|Privacy concerns insufficiently acknowledged||“Trust issues with government and VA. Fear of breach of confidentiality. Those who are new to sobriety might be overwhelmed.” [Peer-002]; “Provide a rationale as to why we are putting contacts in, for example, including that [providing personal information] typically helps people for reasons x, y, and z; otherwise it could be triggering.” [Patient-005]|
Suggested Modifications to Enhance Engagement and Effectiveness of Step Away Among Veterans
The qualitative interviews yielded themes to enhance engagement and effectiveness of Step Away with the veteran population (see, Column 1 for a bulleted outline of the suggested modifications). One theme focused on modifying the appearance and design of the app to include more veteran-centric content. Another theme related to the need to revise the text to increase the usability and relevance of the app for older and/or lower-income veterans. Other veteran-centric modifications included adding links to resources and services for veterans in crisis or seeking treatment; adding information on drinking problems among veterans; adding more preprogrammed response options relevant to veteran preferences and needs; and addressing potential privacy concerns among veterans such as whether the app data would be entered into patients’ Veterans Affairs (VA) medical records. Although many suggestions focused on how to repurpose the app for veterans per se, other modification themes focused on ways to increase the usability of the app more generally. For example, participants suggested more orientation to the app when users set up the program; more use of graphics to track progress toward one’s drinking goal over time; more interactive features, and increasing access and engagement with the app content more generally.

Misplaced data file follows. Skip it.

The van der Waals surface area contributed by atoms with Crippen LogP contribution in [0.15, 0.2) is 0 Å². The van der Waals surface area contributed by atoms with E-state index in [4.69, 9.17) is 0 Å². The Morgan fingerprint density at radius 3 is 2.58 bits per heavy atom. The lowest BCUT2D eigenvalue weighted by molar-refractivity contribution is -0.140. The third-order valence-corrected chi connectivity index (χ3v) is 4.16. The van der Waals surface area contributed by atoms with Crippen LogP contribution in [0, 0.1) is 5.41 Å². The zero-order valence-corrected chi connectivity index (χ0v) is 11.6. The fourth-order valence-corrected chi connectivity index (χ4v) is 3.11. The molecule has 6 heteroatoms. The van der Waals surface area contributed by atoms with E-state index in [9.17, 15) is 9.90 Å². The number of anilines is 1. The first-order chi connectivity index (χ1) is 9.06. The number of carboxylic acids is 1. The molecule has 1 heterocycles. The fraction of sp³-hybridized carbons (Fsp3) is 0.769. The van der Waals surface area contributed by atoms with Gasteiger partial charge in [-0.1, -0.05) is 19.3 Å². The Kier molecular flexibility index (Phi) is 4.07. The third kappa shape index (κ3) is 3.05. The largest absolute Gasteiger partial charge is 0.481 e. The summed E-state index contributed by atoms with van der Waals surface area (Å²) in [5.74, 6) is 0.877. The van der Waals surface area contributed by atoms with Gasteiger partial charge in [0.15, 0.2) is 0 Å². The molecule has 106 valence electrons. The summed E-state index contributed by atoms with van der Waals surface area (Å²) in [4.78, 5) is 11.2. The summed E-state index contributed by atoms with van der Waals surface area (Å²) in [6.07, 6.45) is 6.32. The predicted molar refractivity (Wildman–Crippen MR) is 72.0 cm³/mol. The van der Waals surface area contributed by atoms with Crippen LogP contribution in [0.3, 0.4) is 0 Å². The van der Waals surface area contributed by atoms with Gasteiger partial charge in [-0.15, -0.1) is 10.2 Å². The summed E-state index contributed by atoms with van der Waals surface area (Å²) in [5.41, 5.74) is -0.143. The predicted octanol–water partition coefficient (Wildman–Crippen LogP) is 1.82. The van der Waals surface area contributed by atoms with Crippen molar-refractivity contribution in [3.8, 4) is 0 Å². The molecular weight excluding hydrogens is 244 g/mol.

Adjudicating the Suggested Modifications to Step Away